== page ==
Variable Refrigerant Flow (VRF) Systems, Flexible Solutions for Comfort

In a VRF system, multiple indoor fan coil units may .... To determine the best design choice, an efficiency ... This paper is provided for informational and marketing purposes only and shall not be deemed to create any implied or express ...
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Variable Refrigerant Flow (VRF) Systems Flexible Solutions for Comfort

Carrier Corporation Syracuse, New York January 2013

TABLE OF CONTENTS INTRODUCTION ............................................................ 2

DESIGN CONSIDERATIONS ................................... 7-10 Space Layout ............................................................. 7 Type of System – Heat Recovery or Heat Pump? ..... 8 Size of Units ............................................................ 10 Piping Configuration ............................................... 10

VRF TECHNOLOGY ...................................................... 2 ADVANTAGES OF A VRF SYSTEM ........................ 3-4 Control Means Comfort ............................................. 3 Design Flexibility ...................................................... 4 Cost Effective Installation ......................................... 4 Energy Savings .......................................................... 4

CONCLUSION .............................................................. 10

COMPARISON OF VRF SYSTEMS ......................... 5-6 Single Variable Speed Compressor ........................... 5 Variable Speed Compressor Plus Fixed-Speed Compressor ............................................................. 5 Multiple Variable Speed Compressors ...................... 5 Twin Rotary Compressor vs Scroll Compressor ....... 6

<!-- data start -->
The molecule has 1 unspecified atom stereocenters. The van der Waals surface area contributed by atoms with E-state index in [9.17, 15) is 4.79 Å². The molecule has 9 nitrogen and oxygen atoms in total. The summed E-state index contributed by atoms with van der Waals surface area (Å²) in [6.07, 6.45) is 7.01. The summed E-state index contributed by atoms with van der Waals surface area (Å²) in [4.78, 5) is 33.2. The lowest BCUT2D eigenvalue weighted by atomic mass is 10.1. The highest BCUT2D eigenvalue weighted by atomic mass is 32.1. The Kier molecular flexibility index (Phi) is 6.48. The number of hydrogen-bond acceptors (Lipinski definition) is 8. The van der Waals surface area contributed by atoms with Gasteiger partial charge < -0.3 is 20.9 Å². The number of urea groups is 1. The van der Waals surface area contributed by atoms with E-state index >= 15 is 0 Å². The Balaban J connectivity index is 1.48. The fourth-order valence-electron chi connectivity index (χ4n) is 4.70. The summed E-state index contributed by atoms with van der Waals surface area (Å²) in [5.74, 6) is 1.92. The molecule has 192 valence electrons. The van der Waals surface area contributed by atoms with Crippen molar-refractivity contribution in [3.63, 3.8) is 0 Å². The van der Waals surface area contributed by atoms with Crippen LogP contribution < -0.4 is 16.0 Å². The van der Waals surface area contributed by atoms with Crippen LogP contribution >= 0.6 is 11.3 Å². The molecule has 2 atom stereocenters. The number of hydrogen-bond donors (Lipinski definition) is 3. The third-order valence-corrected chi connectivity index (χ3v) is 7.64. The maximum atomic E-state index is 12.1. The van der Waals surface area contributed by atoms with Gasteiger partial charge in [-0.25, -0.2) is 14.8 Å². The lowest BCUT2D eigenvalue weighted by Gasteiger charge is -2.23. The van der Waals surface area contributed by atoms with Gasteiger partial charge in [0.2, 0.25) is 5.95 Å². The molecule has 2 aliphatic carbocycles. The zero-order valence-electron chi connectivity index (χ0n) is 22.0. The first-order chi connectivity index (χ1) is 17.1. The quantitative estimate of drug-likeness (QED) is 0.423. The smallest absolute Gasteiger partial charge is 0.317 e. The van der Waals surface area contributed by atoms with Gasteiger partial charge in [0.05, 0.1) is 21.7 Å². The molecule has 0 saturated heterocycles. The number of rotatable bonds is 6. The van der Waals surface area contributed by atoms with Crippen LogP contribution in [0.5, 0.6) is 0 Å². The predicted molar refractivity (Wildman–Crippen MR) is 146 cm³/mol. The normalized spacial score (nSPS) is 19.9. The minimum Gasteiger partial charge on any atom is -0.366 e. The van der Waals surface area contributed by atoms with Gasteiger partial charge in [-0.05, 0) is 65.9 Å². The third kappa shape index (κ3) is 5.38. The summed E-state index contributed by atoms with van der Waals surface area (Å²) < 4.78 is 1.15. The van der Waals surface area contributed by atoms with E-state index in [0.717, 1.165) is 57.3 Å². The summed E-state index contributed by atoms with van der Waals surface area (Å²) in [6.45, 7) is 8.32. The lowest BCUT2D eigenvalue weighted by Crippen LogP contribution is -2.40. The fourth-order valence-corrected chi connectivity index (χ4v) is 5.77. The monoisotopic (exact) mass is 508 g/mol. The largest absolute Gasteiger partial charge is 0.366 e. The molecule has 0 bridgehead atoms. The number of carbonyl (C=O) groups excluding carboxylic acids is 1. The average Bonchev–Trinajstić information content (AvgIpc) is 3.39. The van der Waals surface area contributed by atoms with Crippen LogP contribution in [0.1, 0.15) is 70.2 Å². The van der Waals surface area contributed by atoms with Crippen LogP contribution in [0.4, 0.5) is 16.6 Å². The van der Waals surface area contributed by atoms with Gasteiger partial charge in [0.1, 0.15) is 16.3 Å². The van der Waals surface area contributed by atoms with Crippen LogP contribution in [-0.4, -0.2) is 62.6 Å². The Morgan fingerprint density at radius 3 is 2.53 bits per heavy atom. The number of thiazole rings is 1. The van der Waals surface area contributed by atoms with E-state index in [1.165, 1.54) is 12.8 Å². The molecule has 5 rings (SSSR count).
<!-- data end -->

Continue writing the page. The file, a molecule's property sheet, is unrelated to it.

INTRODUCTION

VRF TECHNOLOGY

Variable refrigerant flow (VRF) systems vary the flow of refrigerant to indoor units based on demand. This ability to control the amount of refrigerant that is provided to fan coil units located throughout a building makes the VRF technology ideal for applications with varying loads or where zoning is required.

In a VRF system, multiple indoor fan coil units may be connected to one outdoor unit. The outdoor unit has one or more compressors that are inverter driven, so their speed can be varied by changing the frequency of the power supply to the compressor. As the compressor speed changes, so does the amount of refrigerant delivered by the compressor.

VRF systems are available either as heat pump systems or as heat recovery systems for those applications where simultaneous heating and cooling is required.

Each indoor fan coil unit has its own metering device that is controlled by the indoor unit itself, or by the outdoor unit. As each indoor unit sends a demand to the outdoor unit, the outdoor unit delivers the amount of refrigerant needed to meet the individual requirements of each indoor unit (Fig. 1).

In addition to providing superior comfort, VRF systems offer design flexibility, energy savings, and cost effective installation.

These features make the VRF system ideally suited for all applications that have part load requirements based on usage or building orientation, as well as applications that require zoning.

This paper will outline the benefits of a typical VRF system, describe the advantages offered by the most advanced outdoor units available, and provide general guidelines for selecting a heat pump system versus a heat recovery system.